This situation was allowed to occur for other candidates in the pool as well. People used hearsay, information with no factual basis, and personal opinions to judge who was worthy of an “airport interview.” In fact, certain members of the committee made it clear they were instructed by their representative constituency how to vote, and that was their intention. Their decision had nothing to do with the information provided to us by the applicants. Material that had nothing to do with the resumes, was shared and discussed openly by the committee. The firm even shared undocumented information about certain candidates’ previous employment that was not appropriate without the candidate being present or references being contacted.
Quinn reiterated that if these kind of discussions and blatant statements of personal agendas took place during a search for a faculty member, Kutztown University’s Social Equity Office would have cancelled the search and restarted the entire process to ensure that proper procedures were followed.
PASSHE Lawyers Deny APSCUF-KU President Right of Union Representation
The proper step to take if a member of a search committee is concerned about ethical violations within the process is to formally report the matter to the University’s Social Equity Office. Quinn did just that after growing increasingly concerned about potential negative impacts of a flawed search on the future of the university. He described his decision to final a formal complaint with the Social Equity Office in his prepared remarks:
It was my opinion that after having been through tough times with the previous administration, it would be horrible for this university to start a new era that was determined by such a biased and unfair process. Thus, I decided to file a complaint with the Social Equity Office. I took [APSCUF-KU] Vice-President Helen Bieber as my union representative, and went on record with what occurred. I met with Mr. Peña [Associate Vice President Equity and Compliance & Title IX Coordinator], and gave an intake about the flawed process. He informed me that he would most likely not be allowed to conduct the investigation, and therefore would be contacting PASSHE legal for guidance. It was his belief that, since he had not certified any of the candidates for the “airport interviews”, that the process would be put on hold until my complaint was dealt with.
Quinn told faculty representatives that only later did he find out that the process was never put on hold. “Wouldn’t investigators want the process to temporarily pause, so that if something was found to be wrong, candidates scheduled for interviews wouldn’t have to be canceled?,” Quinn asked. “This leaves me with serious doubt as to whether my complaint was ever taken seriously” by PASSHE officials in Harrisburg.
Shortly after Quinn spoke to Mr. Peña, he was contacted by PASSHE’s Office of Legal Counsel to schedule another intake meeting with PASSHE special investigator, Christopher Jones, and University Legal Counsel, Suzanne Williamson. The meeting did not get off to a good start. Quinn explained:
When I showed with my union representative [APSCUF-KU Vice President Helen Bieber] for the meeting, I was told that I could not have a union representative as a witness. I tried to explain to the investigators that I was reporting a potential problem with a process run by the Council of Trustees and PASSHE. These were all individuals that had power over me, and I was feeling nervous. In particular, it felt like the PASSHE attorney was trying to bully and to intimidate me with her tone and stance. PASSHE would not budge, so I was forced to sit alone with the investigators for over two hours. I did have them document in their notes that I was denied a union representative, but I was not allowed to keep or receive copies of their notes or the report that they created about my incident. They made me feel as if I was the problem, and not the flawed process about which I was complaining.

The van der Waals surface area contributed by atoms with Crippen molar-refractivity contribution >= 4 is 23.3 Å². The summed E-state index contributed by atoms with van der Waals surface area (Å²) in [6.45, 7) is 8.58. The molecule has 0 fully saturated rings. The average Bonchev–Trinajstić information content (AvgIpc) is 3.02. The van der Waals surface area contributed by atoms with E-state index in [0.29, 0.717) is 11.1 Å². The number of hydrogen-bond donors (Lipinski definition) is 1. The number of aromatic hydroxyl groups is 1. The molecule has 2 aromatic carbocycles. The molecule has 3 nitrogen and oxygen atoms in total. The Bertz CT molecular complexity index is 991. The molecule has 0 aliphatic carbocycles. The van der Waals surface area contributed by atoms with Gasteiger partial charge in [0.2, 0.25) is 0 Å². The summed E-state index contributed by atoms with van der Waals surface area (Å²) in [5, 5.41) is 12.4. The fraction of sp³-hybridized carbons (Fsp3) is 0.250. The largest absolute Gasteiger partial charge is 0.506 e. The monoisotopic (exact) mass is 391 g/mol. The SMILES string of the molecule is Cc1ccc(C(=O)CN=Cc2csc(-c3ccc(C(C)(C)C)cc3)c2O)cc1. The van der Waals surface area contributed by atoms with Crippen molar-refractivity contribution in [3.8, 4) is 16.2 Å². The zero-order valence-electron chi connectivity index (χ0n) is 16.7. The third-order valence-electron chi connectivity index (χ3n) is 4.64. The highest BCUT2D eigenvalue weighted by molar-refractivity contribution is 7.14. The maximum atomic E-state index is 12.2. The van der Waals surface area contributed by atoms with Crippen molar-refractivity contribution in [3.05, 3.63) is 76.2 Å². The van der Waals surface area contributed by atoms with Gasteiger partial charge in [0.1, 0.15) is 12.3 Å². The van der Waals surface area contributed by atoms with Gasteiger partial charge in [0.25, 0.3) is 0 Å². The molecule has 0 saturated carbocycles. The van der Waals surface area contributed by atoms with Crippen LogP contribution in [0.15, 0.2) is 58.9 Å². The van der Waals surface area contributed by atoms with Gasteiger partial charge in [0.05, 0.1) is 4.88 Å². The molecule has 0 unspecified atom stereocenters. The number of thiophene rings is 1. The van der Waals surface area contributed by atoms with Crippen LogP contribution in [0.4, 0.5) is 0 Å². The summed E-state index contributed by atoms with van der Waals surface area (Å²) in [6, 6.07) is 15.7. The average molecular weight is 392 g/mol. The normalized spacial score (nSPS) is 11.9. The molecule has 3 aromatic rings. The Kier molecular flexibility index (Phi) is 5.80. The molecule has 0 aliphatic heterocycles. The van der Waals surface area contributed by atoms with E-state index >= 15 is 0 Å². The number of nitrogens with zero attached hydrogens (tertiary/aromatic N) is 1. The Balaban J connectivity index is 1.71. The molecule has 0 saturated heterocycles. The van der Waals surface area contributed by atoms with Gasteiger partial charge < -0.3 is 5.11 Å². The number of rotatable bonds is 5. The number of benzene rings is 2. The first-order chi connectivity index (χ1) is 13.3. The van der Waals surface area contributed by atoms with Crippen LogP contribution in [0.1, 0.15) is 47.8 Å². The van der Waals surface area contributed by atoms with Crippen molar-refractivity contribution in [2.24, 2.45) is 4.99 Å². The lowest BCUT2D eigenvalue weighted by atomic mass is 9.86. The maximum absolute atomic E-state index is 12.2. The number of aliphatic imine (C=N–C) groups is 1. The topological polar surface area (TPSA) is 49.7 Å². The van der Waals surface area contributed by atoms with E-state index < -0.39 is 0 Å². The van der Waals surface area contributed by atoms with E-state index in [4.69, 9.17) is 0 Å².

According to a ruling in the 1975 Supreme Court case, NRLB v. J. Weingarten, Inc., employees have a right to union representation at investigatory interviews. These rights have become known as Weingarten Rights. Weingarten applies only to private sector employees, but the Pennsylvania Labor Relations Board adopted the Weingarten Rights in 1981 for public employees. The “Policy and Law” page on the PA State Human Resources site, describes an employee’s rights as follows:
“[The Pennsylvania State Labor Relations Board] will find a violation of Section 1201 (a)(1) of the Act if an employer conducts an investigatory interview of an employee without a union representative being present provided the employee has a reasonable belief that discipline may result from the interview.”
In effect, Quinn was presented with a choice: file a complaint without a union representative present or drop the complaint entirely. It is entirely unclear what would motivate PASSHE lawyers to deny Quinn union representation, especially given that he was coming forward with a complaint in order to ensure that the search for Kutztown’s next president would be ethical and fair.
What Is Going On?!?
Following a lengthy discussion and deliberation, an overwhelming majority of union representatives voted in favor of the resolution calling for no confidence in the current presidential search. There is no doubt that this was a difficult decision for many representatives, especially given the fact that Quinn and the other faculty member on the Search Committee, Dr. Jennifer Schlegel (who is not a member of APSCUF-KU’s Representative Council, but who was invited to attend the discussion), did not disclose the names or specific details about any of the candidates and went through pains to respect the confidentiality of the search process. I think it would be fair to say, however, that most representatives left the meeting trying to understand what exactly is going on with the search, whose interests are driving the process, and why PASSHE seems hell-bent on pushing ahead on this search in a rather heavy-handed manner.
A number of troubling possibilities are plausible — some dealing with more local, institutional politics; others having do with with PASSHE’s persistent attempts to “transform” the state system through slashing faculty and programs. It is difficult to tell. In the next day or so, I will be posting a follow up article exploring some of these possibilities.